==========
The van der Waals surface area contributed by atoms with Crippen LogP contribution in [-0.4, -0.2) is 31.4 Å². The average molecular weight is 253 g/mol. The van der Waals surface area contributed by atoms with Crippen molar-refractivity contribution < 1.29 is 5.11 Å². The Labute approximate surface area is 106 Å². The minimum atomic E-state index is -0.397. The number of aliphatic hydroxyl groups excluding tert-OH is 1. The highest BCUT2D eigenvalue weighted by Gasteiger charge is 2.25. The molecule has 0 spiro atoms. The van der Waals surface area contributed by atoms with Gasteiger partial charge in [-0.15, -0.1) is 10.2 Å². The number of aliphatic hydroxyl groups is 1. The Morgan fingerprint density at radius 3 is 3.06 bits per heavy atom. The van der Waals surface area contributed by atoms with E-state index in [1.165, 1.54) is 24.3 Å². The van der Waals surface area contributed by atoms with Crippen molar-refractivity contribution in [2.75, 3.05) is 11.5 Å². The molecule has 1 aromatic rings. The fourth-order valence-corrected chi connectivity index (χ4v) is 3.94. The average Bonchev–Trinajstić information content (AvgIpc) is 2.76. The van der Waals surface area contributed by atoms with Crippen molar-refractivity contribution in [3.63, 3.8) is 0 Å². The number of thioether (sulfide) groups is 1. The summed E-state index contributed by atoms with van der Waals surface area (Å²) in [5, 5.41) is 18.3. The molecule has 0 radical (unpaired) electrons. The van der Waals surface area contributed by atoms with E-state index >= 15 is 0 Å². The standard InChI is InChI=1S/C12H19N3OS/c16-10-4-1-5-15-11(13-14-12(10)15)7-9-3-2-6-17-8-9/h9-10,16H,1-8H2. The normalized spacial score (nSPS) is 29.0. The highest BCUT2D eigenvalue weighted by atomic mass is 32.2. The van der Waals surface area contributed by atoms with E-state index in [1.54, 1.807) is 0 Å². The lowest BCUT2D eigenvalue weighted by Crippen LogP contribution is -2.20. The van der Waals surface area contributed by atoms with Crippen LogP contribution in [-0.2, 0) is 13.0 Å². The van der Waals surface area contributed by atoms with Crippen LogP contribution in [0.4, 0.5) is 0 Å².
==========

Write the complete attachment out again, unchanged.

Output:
The van der Waals surface area contributed by atoms with Crippen LogP contribution in [-0.4, -0.2) is 31.4 Å². The average molecular weight is 253 g/mol. The van der Waals surface area contributed by atoms with Crippen molar-refractivity contribution < 1.29 is 5.11 Å². The Labute approximate surface area is 106 Å². The minimum atomic E-state index is -0.397. The number of aliphatic hydroxyl groups excluding tert-OH is 1. The highest BCUT2D eigenvalue weighted by Gasteiger charge is 2.25. The molecule has 0 spiro atoms. The van der Waals surface area contributed by atoms with Gasteiger partial charge in [-0.15, -0.1) is 10.2 Å². The number of aliphatic hydroxyl groups is 1. The Morgan fingerprint density at radius 3 is 3.06 bits per heavy atom. The van der Waals surface area contributed by atoms with E-state index in [1.165, 1.54) is 24.3 Å². The van der Waals surface area contributed by atoms with Crippen molar-refractivity contribution in [2.75, 3.05) is 11.5 Å². The molecule has 1 aromatic rings. The fourth-order valence-corrected chi connectivity index (χ4v) is 3.94. The average Bonchev–Trinajstić information content (AvgIpc) is 2.76. The van der Waals surface area contributed by atoms with Crippen molar-refractivity contribution in [3.63, 3.8) is 0 Å². The number of thioether (sulfide) groups is 1. The summed E-state index contributed by atoms with van der Waals surface area (Å²) in [5, 5.41) is 18.3. The molecule has 0 radical (unpaired) electrons. The van der Waals surface area contributed by atoms with E-state index >= 15 is 0 Å². The standard InChI is InChI=1S/C12H19N3OS/c16-10-4-1-5-15-11(13-14-12(10)15)7-9-3-2-6-17-8-9/h9-10,16H,1-8H2. The normalized spacial score (nSPS) is 29.0. The highest BCUT2D eigenvalue weighted by atomic mass is 32.2. The van der Waals surface area contributed by atoms with E-state index in [1.54, 1.807) is 0 Å². The lowest BCUT2D eigenvalue weighted by Crippen LogP contribution is -2.20. The van der Waals surface area contributed by atoms with Crippen LogP contribution in [-0.2, 0) is 13.0 Å². The van der Waals surface area contributed by atoms with Crippen LogP contribution in [0.4, 0.5) is 0 Å².